And I’m left wondering, why do contractors not want my money? You see, we already started talking to some people last year about our crumbling front steps, potholed driveway, and collapsed retaining wall. They came in with some great ideas and put together some initial estimates. But once serious adjustments were made… where’d everybody go? Seriously, doesn’t anybody want money these days? Or are all contractors required to be flighty, inconsistent, and at least slightly unethical?

Unfortunately the hardscaping is not something I can do on my own (or even with the help of drunken friends). This isn’t like ripping out sheetrock or putting up shelves or replacing electrical components. We’re talking about demolishing brick steps, removing a concrete walkway, hauling lots of dirt and rocks, building a wall, and paving a driveway. My cordless drill, reciprocating saw, Wonder Bar, and large tub of joint compound just ain’t gonna cut it. Even if I drag up the sledge hammer chances are a few more bricks will be loosened and we’ll end up be using the side stairs for the next 3 years.

For all I know by this time tomorrow someone will get back to us with some concrete (har har!) numbers and we can start making plans to upgrade the decaying rubble look of our front yard properly. But I’m beginning to think the next time The Money Pit is on TV I’ll mistake it for a documentary…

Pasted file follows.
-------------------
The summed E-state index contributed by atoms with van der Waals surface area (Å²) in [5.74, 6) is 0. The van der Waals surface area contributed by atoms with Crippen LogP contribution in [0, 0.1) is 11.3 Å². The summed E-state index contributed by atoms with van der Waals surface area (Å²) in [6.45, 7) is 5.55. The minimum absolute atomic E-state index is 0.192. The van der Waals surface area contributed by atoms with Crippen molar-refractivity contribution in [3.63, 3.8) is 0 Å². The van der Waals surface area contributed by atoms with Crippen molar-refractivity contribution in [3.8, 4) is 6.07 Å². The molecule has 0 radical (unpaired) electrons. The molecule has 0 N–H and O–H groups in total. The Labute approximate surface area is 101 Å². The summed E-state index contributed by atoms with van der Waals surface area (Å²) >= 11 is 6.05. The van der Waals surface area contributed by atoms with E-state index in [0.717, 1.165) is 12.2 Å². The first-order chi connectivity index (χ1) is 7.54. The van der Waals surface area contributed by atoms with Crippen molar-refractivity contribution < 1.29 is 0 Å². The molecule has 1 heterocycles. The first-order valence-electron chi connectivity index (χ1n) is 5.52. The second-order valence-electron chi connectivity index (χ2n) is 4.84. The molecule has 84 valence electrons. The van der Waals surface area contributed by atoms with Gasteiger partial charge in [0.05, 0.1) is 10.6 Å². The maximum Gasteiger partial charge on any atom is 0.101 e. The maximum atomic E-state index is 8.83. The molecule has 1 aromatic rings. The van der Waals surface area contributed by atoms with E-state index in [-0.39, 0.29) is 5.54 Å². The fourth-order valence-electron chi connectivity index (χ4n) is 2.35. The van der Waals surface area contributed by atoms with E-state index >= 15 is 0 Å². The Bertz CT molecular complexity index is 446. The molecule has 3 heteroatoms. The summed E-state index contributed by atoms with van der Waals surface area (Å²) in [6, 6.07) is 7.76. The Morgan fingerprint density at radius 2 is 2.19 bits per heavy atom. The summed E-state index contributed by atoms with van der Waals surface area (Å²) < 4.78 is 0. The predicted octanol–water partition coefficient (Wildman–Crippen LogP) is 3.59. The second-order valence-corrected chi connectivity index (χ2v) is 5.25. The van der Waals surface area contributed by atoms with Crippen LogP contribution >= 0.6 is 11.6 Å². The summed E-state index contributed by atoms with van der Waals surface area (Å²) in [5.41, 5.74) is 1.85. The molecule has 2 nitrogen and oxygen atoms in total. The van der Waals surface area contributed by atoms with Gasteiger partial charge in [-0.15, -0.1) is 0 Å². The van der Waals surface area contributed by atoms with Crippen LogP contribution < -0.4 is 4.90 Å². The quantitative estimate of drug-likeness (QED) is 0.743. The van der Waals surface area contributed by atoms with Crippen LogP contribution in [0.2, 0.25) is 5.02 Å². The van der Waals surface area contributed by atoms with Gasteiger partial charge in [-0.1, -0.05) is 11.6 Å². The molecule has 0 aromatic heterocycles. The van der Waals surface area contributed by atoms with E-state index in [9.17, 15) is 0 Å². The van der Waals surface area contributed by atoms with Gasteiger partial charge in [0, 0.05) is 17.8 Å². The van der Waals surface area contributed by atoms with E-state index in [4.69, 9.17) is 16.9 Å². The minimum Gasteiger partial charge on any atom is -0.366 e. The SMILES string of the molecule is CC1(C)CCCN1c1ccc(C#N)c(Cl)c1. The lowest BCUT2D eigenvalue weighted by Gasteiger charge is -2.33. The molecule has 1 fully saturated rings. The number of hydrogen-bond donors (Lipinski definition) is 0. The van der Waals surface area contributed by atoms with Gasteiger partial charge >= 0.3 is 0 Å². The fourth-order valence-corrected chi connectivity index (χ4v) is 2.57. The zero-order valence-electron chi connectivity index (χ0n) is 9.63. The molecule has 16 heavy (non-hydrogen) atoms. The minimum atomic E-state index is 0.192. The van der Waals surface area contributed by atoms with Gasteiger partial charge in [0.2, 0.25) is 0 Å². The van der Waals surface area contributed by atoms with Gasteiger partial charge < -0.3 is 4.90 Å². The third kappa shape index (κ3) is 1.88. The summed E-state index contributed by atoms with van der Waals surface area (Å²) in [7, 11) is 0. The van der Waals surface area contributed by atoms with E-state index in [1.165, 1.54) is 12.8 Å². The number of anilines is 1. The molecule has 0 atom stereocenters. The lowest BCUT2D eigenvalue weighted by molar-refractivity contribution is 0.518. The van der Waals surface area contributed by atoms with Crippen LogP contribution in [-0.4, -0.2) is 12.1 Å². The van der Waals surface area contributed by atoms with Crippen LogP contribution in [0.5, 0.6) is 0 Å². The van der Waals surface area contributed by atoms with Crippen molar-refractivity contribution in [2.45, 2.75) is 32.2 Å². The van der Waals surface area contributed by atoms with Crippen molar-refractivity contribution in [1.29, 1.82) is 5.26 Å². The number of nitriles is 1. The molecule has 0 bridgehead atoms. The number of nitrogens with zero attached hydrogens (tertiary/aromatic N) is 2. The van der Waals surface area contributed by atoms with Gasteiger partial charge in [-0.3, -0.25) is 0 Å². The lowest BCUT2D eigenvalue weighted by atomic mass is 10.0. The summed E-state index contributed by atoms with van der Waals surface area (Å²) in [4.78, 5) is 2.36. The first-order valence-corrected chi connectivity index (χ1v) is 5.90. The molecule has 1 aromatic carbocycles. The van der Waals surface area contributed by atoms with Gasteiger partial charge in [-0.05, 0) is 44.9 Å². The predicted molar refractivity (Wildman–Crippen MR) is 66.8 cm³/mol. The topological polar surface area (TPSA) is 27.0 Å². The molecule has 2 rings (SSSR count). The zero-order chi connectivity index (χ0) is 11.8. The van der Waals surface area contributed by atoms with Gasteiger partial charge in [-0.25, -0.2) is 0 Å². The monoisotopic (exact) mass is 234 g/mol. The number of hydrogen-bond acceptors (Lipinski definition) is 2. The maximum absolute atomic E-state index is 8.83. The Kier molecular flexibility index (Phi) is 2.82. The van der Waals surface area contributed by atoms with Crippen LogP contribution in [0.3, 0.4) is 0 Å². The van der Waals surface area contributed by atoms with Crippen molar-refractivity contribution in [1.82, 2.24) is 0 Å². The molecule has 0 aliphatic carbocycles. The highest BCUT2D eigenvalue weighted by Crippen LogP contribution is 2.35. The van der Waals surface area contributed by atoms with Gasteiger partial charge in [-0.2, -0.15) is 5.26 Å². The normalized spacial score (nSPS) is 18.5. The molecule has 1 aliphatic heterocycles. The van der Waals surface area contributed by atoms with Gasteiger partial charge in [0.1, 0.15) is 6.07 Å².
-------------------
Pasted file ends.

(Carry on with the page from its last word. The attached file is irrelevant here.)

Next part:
Work on the nursery is finally coming to a close. Hopefully this weekend the tremendous task of removing inch-thick velvet wallpaper, washing off 30-year old glue, sanding down the “textured” ceiling, skim-coating everything with joint compound, priming all surfaces, painting the walls and ceiling, and installing wainscotting will come to an end. And hopefully a good one.

Of course the fact that we’ve got a baby girl heading our way soon is bringing out The Woman’s inner princess. Not that she hasn’t always loved the color pink, but the nursery has given her an excuse to really use it as a primary color. Her last attempt was in our stairway. She didn’t even get halfway through by the time I got home and could only tell me, “It’s really pink.” I concurred and eventually covered it up with a somewhat burnt orange color that I originally wanted (win for me!).

Since she is currently limited to painting in 2 minute increments, the task of “pinking” the nursery fell to me the other night. It’s a rather emasculating task – even for a closet metrosexual such as myself. I have a love/hate relationship with the color. On one hand it can look absolutely fabulous when used right, but on the other hand it isn’t used right 95% of the time. And let’s face it, I’m not necessarily manly enough to pull off pink (and a skirt) like some guys. Thus I remain torn on it’s use.

Thankfully Boris’s Pink was recently added to eMusic, and was readily available to ironically get me through the process with gusto. And if you don’t understand that, you are neither as metal nor as wannabe-hipster cool as I am